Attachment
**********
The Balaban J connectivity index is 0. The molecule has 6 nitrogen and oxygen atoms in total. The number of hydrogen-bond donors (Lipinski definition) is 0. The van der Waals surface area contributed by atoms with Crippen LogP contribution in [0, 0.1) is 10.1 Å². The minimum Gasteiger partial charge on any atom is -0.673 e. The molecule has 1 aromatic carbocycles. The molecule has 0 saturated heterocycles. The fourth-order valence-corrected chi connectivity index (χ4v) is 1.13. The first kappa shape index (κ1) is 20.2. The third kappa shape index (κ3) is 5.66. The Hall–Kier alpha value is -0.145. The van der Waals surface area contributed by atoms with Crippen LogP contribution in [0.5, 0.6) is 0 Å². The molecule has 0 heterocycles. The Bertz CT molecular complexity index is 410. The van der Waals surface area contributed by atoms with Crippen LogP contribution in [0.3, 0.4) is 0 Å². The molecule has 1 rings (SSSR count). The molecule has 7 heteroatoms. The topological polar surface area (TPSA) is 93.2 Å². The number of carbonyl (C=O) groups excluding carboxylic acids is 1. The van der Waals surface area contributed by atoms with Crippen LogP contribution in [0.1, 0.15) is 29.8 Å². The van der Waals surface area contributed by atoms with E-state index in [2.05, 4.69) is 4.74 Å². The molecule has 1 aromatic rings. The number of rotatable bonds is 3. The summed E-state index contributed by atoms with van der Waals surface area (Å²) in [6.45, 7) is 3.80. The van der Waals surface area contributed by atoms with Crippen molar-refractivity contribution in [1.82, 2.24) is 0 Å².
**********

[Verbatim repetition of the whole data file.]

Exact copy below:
The Balaban J connectivity index is 0. The molecule has 6 nitrogen and oxygen atoms in total. The number of hydrogen-bond donors (Lipinski definition) is 0. The van der Waals surface area contributed by atoms with Crippen LogP contribution in [0, 0.1) is 10.1 Å². The minimum Gasteiger partial charge on any atom is -0.673 e. The molecule has 1 aromatic carbocycles. The molecule has 0 saturated heterocycles. The fourth-order valence-corrected chi connectivity index (χ4v) is 1.13. The first kappa shape index (κ1) is 20.2. The third kappa shape index (κ3) is 5.66. The Hall–Kier alpha value is -0.145. The van der Waals surface area contributed by atoms with Crippen LogP contribution in [0.5, 0.6) is 0 Å². The molecule has 0 heterocycles. The Bertz CT molecular complexity index is 410. The van der Waals surface area contributed by atoms with Crippen LogP contribution in [0.3, 0.4) is 0 Å². The molecule has 1 rings (SSSR count). The molecule has 7 heteroatoms. The topological polar surface area (TPSA) is 93.2 Å². The number of carbonyl (C=O) groups excluding carboxylic acids is 1. The van der Waals surface area contributed by atoms with Crippen LogP contribution in [0.1, 0.15) is 29.8 Å². The van der Waals surface area contributed by atoms with E-state index in [2.05, 4.69) is 4.74 Å². The molecule has 1 aromatic rings. The number of rotatable bonds is 3. The summed E-state index contributed by atoms with van der Waals surface area (Å²) in [6.45, 7) is 3.80. The van der Waals surface area contributed by atoms with Crippen molar-refractivity contribution in [1.82, 2.24) is 0 Å².